Asafohene Jan Kwaw II, as he is now called, found that the people of the Bahamas were slaves taken away from the Ahanta land by slave masters more than five centuries ago. He established through his research that the popular Junkanoo Festival originated from Princess Town in the Western Region of Ghana and is named after a son of the Ahanta Land, Jan Kwaw, who was taken away by slave masters.

According to Stephen, Christopher’s research helped to confirm the ancestral linkage between the people of Bahamas and Ahanta. “We were certain that the people of Bahamas and the People of Ahanta had a strong lineage. So, part of the things that we need to do is to link up with our brothers in the Caribbean, especially the Bahamas, and build together one union,” he said in an exclusive interview.

This began processes to sign a sister-city agreement between Nassau, the capital of the Bahamas and Princess Town, the origin of the Junkanoo Festival – known in Ghana as Ankos, with the primary objective to allow Ahanta and Bahamas to have one front in terms of trade, creative arts and socio-economic development.

Clad in a dark-green African 3-piece Kaftan, Stephen mounted the stage to speak at the signing ceremony amid cheers and praise-singing from the youths of the municipality who were present. His was a carefully worded speech, with his voice reverberating through the loudspeakers while the rains poured down in torrents.

“Today, the sons of our land have returned home, not in chains and not in assault. But they are in good health and have flown back home to reconnect with the people of Ahanta,” he echoed amid cheers and claps.

Western Regional Minister Kobby Okyere Darko-Mensah signing the agreement on behalf of the region

In the rather brief speech, the passionate young politician outlined the resource reserves of Ahanta that are not only testament to the history of slave activities in the area, but which he also considers to be the catalysts to realising the full potential of Sister-City Agreement. The resources, according to Stephen, include the forts and castles in the municipality and the vast arable and available land size (591 km sq.) which he indicated has just about 30 percent occupation.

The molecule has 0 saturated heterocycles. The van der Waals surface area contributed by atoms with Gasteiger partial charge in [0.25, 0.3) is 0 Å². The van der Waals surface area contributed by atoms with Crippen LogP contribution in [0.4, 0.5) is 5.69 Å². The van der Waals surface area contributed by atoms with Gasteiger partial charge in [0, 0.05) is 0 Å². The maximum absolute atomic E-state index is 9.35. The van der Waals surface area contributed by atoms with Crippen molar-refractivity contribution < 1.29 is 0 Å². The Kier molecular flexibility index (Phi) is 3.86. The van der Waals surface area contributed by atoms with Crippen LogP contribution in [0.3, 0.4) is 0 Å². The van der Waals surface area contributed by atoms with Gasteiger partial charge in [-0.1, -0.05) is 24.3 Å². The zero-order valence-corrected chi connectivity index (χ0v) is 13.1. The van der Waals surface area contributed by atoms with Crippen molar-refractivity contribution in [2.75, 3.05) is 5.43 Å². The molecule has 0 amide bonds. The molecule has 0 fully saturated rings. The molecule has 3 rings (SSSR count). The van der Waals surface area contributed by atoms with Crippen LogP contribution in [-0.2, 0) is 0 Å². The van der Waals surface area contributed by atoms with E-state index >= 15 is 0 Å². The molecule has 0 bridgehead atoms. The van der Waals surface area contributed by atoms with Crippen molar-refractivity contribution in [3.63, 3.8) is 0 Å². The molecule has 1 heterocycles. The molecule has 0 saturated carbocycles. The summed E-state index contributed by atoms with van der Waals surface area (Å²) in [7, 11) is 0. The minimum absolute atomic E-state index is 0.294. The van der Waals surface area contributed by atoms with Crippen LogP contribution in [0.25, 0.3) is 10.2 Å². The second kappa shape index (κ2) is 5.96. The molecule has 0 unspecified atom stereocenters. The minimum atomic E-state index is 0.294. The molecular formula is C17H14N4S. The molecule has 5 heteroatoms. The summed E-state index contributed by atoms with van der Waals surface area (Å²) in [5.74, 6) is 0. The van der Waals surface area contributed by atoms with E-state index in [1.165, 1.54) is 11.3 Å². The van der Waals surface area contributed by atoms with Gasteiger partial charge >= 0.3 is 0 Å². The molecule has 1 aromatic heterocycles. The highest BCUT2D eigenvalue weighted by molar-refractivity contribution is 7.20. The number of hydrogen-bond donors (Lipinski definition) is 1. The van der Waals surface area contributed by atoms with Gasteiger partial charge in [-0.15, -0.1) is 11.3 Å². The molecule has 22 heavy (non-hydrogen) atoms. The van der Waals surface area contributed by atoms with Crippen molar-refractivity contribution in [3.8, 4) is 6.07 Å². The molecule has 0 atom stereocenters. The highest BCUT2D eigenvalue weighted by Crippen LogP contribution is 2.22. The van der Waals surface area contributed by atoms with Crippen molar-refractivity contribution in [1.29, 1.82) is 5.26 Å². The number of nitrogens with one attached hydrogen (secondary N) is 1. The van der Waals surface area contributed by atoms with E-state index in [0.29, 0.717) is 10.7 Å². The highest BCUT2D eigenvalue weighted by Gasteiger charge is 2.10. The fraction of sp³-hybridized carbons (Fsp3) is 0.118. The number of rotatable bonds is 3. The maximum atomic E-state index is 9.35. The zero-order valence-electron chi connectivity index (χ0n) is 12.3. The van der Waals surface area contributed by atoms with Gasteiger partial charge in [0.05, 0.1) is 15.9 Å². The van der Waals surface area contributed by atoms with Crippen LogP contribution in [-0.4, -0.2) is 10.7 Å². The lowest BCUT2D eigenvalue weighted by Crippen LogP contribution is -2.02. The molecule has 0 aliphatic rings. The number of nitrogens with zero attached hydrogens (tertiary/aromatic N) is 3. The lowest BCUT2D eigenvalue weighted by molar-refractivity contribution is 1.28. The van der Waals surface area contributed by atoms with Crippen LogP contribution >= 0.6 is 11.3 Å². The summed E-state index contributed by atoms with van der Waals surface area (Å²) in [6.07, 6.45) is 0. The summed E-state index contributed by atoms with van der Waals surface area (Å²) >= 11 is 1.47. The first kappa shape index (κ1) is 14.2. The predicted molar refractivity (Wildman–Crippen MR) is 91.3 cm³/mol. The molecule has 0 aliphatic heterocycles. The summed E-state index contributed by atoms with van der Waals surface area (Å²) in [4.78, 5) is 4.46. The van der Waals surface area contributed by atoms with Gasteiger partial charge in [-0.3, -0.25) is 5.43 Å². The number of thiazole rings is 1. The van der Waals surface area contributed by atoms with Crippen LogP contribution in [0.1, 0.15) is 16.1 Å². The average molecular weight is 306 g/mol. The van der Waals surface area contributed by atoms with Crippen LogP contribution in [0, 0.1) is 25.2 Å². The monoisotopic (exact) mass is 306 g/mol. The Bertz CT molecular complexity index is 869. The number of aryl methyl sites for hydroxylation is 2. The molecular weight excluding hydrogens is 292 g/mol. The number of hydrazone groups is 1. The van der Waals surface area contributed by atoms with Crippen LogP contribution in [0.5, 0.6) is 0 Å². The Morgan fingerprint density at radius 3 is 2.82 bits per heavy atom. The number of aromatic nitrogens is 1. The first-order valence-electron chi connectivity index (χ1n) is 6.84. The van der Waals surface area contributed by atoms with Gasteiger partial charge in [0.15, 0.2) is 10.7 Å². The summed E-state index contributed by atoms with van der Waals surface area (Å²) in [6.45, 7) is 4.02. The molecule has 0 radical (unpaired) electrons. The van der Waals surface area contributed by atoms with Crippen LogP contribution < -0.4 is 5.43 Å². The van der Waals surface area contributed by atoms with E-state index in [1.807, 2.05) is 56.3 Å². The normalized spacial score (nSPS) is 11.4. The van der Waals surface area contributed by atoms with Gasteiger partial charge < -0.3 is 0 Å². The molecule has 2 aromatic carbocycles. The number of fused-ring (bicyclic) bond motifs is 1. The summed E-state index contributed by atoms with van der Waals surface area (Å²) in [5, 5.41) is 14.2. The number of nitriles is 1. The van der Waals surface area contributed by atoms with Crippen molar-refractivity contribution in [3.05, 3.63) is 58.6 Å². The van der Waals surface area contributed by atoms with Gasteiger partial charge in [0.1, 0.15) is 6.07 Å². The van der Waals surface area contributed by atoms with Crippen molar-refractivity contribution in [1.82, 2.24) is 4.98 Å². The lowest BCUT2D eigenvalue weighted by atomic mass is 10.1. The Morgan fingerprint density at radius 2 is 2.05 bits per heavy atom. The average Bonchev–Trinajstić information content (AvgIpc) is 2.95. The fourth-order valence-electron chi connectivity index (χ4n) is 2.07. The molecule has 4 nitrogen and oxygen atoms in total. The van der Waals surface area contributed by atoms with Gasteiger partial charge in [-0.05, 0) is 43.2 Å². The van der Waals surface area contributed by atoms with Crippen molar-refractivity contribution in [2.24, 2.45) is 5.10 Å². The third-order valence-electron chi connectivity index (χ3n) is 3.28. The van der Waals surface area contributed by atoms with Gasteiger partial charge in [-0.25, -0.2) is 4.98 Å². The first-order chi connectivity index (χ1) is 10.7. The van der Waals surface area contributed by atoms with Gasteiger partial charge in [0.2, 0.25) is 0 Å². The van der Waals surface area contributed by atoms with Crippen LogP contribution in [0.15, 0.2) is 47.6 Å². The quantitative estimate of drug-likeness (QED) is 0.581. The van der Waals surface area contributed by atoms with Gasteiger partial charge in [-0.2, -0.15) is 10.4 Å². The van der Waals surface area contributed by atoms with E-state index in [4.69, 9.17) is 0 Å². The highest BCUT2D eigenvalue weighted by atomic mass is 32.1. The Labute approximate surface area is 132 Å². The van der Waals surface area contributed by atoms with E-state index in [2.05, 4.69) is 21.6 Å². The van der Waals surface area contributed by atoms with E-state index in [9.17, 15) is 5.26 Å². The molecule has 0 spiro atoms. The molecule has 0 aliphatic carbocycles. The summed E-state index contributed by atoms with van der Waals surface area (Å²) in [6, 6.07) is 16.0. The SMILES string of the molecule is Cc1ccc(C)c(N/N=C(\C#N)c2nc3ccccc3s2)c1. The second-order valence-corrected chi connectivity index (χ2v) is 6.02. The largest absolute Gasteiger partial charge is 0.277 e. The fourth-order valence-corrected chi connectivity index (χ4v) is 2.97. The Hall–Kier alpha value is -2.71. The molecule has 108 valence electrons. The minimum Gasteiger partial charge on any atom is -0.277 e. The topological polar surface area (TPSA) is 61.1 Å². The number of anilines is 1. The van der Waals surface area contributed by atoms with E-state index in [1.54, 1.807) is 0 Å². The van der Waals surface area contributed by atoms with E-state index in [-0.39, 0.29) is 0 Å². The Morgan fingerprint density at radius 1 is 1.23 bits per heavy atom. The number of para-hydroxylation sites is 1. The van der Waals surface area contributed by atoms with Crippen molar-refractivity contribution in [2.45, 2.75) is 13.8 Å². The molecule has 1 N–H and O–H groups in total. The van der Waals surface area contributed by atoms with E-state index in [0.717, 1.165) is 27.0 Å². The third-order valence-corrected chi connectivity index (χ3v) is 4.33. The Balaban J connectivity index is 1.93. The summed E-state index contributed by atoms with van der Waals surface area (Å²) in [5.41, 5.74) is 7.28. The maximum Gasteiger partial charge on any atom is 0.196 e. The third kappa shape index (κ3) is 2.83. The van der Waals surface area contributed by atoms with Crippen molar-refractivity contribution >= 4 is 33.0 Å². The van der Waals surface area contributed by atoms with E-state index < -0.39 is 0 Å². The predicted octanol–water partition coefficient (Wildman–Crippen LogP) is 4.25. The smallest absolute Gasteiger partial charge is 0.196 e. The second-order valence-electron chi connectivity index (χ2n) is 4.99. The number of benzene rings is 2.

According to the Ghana Statistical Services’ Population and Housing Census, about 75.3 percent of the population aged 15 years and older are economically active while 24.7 percent are economically not active. Of the economically active population, 6 percent are unemployed. For those who are economically not active, a larger percentage of them are students (48.0%), and 18.6 pecent perform household duties. The report also states that six out of ten unemployed in Ahanta are seeking work for the first time.

Stephen strongly believes that the agreement will bring the much-needed investment to the land and people of Ahanta, especially the teaming unemployed youth. According to him, his grand motive for pursuing the Sister-City Agreement is to enable and Ahantas and Bahamians establish trade, business and tourism relations. He believes that the best development partners for Africans are people of African descent in the diaspora.

He echoed this sentiment in his speech at the signing ceremony when he stressed: “Today, as we sign this Sister-City Agreement and set up a commission in place, we hope and pray that with the approval of the Non-Resident High Commissioner Office in Ghana, we are looking forward to our brothers and sisters from the Bahamas who are interested in investing in Ahanta”.

Stephen Kenyah Arthur is a shining example for all young people in Ghana, that no one is too young to do ethical and people-centred politics. He is working hard not only to reconnect Africans in the diaspora to their motherland, but he is also leveraging this to bring development to his people, and that is a true pan-Africanist.